Can you imagine the following scenario: you go to the doctor to have an issue addressed…the doctor walks in the room, briefly introduces himself, looks quickly at your problem, then starts talking about all the techniques he’s ever learned in medical school…He gets more and more excited, opens a drawer and explains the design & purpose of each tool he has in his office. This would be really weird…not to mention downright scary, right?
However that’s exactly what you’ll find that many smart, well-meaning, but unseasoned consultants do (it’s a tell tale sign…an easy trap even for the experienced to fall into as). They’re so enamored and excited by the power of their techniques and tools they “dump” them on their client.
The result is inevitable – rather than appearing smart, trustworthy and credible (which is a noble goal!), they scare off the client who feels overwhelmed, confused by all the options and “didn’t sign up for this heavy approach.” Both sides have lost!
How could it have ended differently? Back to the doctor example…suppose the doctor sits down, gets to know you a bit (family, work, kids…), lets you talk in depth about your pain and symptoms, conducts a careful examination, shows you an x-Ray of the problem…then proposes the procedure he has in mind, why he thinks it will be effective and what it means to you (…length, impact, recovery time, etc). You’d feel completely different than the first example, right?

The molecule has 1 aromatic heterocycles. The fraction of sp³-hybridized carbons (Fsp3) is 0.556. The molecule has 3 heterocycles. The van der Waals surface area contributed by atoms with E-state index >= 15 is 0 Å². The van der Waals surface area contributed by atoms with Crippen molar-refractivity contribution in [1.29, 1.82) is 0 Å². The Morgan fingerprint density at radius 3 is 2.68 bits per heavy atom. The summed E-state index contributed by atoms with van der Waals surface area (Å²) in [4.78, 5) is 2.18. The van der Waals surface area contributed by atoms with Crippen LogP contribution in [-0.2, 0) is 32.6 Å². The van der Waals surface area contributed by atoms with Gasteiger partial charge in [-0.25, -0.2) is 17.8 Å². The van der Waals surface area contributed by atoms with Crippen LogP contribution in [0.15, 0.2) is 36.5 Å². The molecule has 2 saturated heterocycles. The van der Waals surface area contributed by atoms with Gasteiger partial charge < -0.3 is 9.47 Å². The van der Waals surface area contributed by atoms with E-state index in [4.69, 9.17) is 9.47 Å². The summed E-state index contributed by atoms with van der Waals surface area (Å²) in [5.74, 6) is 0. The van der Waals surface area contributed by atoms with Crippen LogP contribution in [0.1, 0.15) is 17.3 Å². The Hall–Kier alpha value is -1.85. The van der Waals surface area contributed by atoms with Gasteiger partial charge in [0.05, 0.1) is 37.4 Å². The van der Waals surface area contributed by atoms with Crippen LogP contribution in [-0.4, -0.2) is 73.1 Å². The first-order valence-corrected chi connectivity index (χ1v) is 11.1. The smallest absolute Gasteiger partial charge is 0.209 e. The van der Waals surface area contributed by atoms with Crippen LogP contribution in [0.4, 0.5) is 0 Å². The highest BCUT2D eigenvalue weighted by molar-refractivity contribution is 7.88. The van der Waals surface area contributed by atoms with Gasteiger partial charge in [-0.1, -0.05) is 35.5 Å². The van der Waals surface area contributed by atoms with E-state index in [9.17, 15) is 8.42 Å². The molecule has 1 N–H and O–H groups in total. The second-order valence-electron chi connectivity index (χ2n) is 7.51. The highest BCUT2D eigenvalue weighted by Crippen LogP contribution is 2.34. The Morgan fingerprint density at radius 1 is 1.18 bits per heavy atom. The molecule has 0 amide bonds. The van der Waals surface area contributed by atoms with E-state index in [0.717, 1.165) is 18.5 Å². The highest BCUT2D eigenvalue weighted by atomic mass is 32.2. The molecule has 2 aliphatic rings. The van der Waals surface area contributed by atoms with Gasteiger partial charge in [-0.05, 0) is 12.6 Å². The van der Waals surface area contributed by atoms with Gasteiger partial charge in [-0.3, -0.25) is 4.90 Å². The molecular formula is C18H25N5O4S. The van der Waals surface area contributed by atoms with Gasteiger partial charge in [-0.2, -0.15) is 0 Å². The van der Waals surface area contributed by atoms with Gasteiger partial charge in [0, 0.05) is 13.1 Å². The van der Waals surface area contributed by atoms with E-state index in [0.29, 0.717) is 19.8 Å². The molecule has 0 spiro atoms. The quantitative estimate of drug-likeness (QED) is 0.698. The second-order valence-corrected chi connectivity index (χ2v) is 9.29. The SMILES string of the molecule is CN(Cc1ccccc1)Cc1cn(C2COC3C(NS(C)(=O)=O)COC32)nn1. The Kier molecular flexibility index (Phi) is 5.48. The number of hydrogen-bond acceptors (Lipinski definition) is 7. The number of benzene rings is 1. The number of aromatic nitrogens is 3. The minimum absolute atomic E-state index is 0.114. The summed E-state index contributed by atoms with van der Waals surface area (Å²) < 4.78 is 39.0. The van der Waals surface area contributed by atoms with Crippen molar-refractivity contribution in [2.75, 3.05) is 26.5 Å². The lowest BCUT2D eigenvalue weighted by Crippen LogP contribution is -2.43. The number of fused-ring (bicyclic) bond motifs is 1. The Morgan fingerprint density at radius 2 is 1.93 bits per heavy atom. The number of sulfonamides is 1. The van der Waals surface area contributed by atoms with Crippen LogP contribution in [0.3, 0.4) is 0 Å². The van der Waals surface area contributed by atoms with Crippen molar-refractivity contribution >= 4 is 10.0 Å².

So what’s the lesson to be learned for “good consulting?” I’d like to propose the following sequence and “prioritization of connections” with your client (which we’ll take step by step in subsequent posts):
- Personal connection (people – heart): relationship, empathy, diagnostic (“who & where we are”)
- Focus on the fundamentals (why – head): mindset, goal of goal, underlying principles (“what are we here to do”)
- Process (what – eyes): approach, time-phased plan of attack (“how is it going to work”)
- Tools (how – hands): what will use to get the process done – just the part they need to know (“working through it together”).
Beware, the telltale sign of inexperience is to take the above in reverse order. Have you seen it done, or done it yourself (I have!)?
We’ll work through these in future posts, but for now think of this approach in your next client engagement. I’m sure you’ll see the difference! Let me know how you put it into practice…